Sometimes, the internet can be a brilliant place. Especially for those who want to make a significant impact on the broader mass. Especially for those having fascinating ideas, yet limited ways of spreading them.
In 2010, the non-profit organization Sozialhelden launched an online map showing wheelchair accessible spots in order to “help people who use wheelchairs or wheeled walkers to plan their days more easily”. Based on OpenStreetMap, the map is a large-scale example for a highly inclusive project: Anyone can join and not only find, but also mark a wheelchair accessible place. Besides Wheelmap.org being a case of amazingly effective form of civic participation, the overall topic raises some more critical debate.
Having decided to examine the city of Vienna out of every inconvenient and different (and sometimes ugly) angle, we met Martin Habacher aka as Mabacher, blogger on wheels. Being omnipresent on social media, Mabacher knows how to exploit the power of Youtube and Instagram for highlighting social issues. Currently his Youtube channel reaches almost 3K subscribers, and that is mainly because of his humorous, yet sharp and critical approach to his life in a wheelchair.
Accessibility in Vienna: Which three words come to your mind when confronted with this topic?
M.H.: 1. Top in Austria. 2. Protection of historical monuments. And let me think…3. Overcrowded elevators. In general, Austria is on a very good way in terms of accessibility. However, historical buildings will stay, architecturally speaking, the same, even if the hosted institutions change their minds. And yeah, there are a lot of elevators in Vienna, but man, are they crowded! I don’t want to complain though, especially when compared to other cities worldwide. The last time I visited New York there were 468 subway stations, 60 of them with an elevator. Out of which only 20-25 were working.
Which places in Vienna would you consider as great examples for implemented, wheelchair-friendly policy?
M.H.: The Museumsquartier is by far one of the best cases in this city. However, even there they forget to include lower buttons in elevators. Let aside all these little hipster coffee places and bars that are opening up everywhere. I cannot even get a drink with friends there, since there is no appropriate bathroom. And if I drink something, I will definitely want to use the bathroom there, too.
You were invited by Bundeskanzler Kern to a joint event and left once you saw there was no bathroom facilities fitting your needs. I have to admit your attitude was quite impressive. How was this experience for you?
M.H.: Lots of people thought it was a fake because I got in too late, making the impression of wanting to draw attention to myself. That was not the case though. I was invited to this event. Even though I could have checked myself whether there is a bathroom for me there or not, I simply didn’t. Why should I? I take it as a given that the host can guarantee me using the toilet in peace. So I went there, saw, and left. My leaving made the Youtube clicks rise like crazy, I know. But if the location had been wheelchair-friendly, I would have stayed. Because I would have considered it an interesting experience, despite the low reach of a less dramatic video.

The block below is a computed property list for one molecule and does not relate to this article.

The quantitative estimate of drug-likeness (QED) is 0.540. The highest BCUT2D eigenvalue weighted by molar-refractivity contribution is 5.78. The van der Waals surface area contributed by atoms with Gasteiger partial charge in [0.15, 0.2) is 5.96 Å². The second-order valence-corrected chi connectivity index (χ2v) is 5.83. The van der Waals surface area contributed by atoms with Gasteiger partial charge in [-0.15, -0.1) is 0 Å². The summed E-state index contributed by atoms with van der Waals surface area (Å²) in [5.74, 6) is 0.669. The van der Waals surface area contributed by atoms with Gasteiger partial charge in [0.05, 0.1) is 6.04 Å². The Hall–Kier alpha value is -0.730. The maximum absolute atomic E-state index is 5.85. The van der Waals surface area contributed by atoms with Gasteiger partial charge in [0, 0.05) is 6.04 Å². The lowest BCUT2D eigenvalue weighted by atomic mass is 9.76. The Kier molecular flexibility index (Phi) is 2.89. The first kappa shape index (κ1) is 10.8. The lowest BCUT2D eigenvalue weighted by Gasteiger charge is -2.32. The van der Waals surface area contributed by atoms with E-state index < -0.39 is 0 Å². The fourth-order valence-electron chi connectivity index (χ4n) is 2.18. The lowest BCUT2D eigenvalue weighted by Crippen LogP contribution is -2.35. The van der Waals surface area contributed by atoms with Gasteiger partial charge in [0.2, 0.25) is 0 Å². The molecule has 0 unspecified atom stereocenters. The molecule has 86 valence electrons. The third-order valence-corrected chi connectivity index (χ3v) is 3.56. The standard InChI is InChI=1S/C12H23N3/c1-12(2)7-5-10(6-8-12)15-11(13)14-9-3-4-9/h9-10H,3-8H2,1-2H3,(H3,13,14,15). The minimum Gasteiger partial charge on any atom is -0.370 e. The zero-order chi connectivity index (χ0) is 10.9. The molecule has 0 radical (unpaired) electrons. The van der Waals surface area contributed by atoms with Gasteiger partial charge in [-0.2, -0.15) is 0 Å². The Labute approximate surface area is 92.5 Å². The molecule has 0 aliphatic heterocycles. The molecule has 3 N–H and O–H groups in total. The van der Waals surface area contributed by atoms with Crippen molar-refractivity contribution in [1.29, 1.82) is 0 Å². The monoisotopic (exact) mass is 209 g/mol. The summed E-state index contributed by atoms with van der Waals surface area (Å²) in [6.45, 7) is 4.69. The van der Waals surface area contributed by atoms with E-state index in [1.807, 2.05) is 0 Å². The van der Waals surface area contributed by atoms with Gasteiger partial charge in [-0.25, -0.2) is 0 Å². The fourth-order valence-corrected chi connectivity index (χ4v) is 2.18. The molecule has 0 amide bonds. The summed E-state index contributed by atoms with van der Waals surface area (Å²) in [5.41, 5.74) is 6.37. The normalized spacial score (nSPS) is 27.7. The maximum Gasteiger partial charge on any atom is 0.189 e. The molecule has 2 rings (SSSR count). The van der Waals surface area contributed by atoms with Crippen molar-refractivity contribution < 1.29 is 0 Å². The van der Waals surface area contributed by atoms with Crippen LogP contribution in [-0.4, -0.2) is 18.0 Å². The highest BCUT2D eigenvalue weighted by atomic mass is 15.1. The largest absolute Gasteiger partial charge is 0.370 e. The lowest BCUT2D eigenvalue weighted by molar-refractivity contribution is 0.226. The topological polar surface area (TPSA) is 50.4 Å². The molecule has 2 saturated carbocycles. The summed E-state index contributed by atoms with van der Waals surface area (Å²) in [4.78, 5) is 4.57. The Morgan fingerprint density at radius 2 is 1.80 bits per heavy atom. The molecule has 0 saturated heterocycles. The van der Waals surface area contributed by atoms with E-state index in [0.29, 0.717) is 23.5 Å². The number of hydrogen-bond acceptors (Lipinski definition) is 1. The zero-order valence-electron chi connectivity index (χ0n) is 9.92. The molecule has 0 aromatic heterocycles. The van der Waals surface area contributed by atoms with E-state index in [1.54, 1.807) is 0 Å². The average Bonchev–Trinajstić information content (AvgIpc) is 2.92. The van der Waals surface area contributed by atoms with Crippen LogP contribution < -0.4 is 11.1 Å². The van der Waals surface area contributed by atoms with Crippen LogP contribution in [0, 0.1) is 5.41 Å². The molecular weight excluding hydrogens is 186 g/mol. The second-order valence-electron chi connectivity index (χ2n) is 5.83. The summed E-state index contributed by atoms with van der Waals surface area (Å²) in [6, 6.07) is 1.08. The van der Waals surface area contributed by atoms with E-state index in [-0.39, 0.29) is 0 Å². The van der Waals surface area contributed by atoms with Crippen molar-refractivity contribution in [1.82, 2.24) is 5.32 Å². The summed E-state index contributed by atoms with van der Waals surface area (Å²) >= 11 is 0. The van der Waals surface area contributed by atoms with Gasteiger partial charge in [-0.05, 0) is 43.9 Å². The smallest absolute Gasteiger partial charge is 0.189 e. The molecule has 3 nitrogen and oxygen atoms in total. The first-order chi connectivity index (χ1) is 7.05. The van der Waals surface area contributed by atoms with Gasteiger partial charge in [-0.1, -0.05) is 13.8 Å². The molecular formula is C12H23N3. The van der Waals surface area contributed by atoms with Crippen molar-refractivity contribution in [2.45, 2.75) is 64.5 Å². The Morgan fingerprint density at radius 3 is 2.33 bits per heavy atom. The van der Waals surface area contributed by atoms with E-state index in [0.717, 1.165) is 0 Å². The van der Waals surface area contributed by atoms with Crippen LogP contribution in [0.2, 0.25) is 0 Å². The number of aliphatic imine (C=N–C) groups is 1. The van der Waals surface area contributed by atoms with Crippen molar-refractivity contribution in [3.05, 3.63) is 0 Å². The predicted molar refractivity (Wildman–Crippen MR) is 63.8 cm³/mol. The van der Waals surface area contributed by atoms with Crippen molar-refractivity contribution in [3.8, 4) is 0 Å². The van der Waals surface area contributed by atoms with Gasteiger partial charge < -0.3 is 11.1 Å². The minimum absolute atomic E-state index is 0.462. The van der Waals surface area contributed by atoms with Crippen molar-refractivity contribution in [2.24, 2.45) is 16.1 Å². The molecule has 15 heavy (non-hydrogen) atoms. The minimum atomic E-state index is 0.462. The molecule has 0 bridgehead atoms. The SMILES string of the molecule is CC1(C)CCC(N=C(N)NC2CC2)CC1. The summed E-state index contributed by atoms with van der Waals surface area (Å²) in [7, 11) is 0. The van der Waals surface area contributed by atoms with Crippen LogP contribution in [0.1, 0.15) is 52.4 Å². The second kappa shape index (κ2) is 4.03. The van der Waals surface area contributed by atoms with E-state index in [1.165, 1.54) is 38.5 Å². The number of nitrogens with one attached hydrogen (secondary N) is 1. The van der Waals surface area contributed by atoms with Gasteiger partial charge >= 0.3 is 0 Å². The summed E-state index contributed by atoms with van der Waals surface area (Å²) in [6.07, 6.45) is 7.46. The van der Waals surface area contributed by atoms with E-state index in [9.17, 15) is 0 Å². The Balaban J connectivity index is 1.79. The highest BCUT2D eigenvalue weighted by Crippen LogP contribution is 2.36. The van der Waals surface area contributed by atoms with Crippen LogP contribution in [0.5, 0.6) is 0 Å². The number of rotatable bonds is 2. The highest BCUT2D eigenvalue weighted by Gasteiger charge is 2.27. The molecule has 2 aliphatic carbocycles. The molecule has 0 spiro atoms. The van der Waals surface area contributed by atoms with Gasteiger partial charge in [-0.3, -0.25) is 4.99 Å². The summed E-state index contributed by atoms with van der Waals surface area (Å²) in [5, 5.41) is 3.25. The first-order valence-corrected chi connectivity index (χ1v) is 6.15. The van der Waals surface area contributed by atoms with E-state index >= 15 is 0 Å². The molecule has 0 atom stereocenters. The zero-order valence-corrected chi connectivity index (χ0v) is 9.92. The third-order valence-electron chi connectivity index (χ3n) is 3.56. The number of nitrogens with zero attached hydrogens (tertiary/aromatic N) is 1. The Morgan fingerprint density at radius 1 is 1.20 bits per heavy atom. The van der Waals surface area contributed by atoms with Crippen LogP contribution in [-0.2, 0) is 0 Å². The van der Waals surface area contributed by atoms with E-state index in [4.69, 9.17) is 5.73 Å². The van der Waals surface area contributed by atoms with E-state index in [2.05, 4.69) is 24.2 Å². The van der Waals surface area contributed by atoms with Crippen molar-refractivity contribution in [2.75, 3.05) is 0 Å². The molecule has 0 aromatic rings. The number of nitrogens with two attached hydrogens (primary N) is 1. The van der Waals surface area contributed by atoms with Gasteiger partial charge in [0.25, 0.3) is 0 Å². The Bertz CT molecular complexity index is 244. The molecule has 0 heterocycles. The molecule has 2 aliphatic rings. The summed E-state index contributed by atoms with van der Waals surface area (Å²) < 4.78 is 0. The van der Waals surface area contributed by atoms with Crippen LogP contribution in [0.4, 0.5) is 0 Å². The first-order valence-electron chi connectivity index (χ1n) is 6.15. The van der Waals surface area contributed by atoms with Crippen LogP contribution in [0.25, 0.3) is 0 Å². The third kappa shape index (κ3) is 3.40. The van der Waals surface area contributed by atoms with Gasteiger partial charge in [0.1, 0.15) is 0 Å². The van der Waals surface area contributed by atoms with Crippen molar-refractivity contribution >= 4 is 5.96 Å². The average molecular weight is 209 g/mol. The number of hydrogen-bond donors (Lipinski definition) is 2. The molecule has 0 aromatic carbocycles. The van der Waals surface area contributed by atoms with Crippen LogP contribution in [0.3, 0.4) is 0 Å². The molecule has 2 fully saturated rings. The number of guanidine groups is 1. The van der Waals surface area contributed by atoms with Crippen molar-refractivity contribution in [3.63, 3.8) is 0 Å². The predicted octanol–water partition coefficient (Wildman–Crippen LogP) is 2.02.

Watch the video here.
How would you evaluate social media as a platform for rising awareness about social issues?
M.H.: You know, back in the day, activists would go on the streets or chain themselves onto a building. Now you have social media. And I use the same modus operandi as all those wannabe-pretty young girls and boys with their beauty tutorials and their videos, because that way I can reach out to them. In the past, we used to say “young and dumb”, and now, if you don’t go with the media, it is “old and dumb”.
On TEDxVienna’s Conference On The Edge, youtuber and speaker Jake Roper admitted that sitting in front of the camera is much more comfortable for him than public speaking. However, you are one hell of a self confident youtuber, I might say. How come?
M.H.: My confidence is purely based on words. Let’s be frank: If somebody walks up on me, I cannot beat him up. But I can tear him apart with my arguments, believe me.
Speaking of words: What are your thoughts on Wheelmap.org?
M.H.: Personally I am too lazy to use it (laughs), but I should definitely check it out more often. It is a great project, but it leaves some discussion open. First, nobody controls the spots marked as wheelchair-friendly. What if somebody just enters a lot of spaces that aren’t, in fact, accessible? And second, it is still not part of the mainstream internet apps such as Google Maps. I still have to check it separately every time. Once that changes, I will be perfectly happy with it. But in the end, it is the crowd I trust, this is why projects like Wheelmap.org mean something to me. I use the crowd for my everyday life. Whenever I need something or I don’t know something, I just ask the crowd. And I was helped every time!
© Anna Schmitzberger
Undoubtedly, the crowd loves Martin back. A lot. Not because he is in a wheelchair. But because of his bright personality. Sadly, wheelchair accessibility is a matter of interest mainly for people directly involved. Chances are, however that social media will turn out to become an unprecedented tool for political inclusion and civic participation. And that is thanks to people like Martin Habacher.
If you have tips regarding Vienna’s accessibility, please make an impact and leave them in the comment section below.
And thanks Mabacher for the short, yet enlightening Q&A session!
pciture credits: anna schmitzberger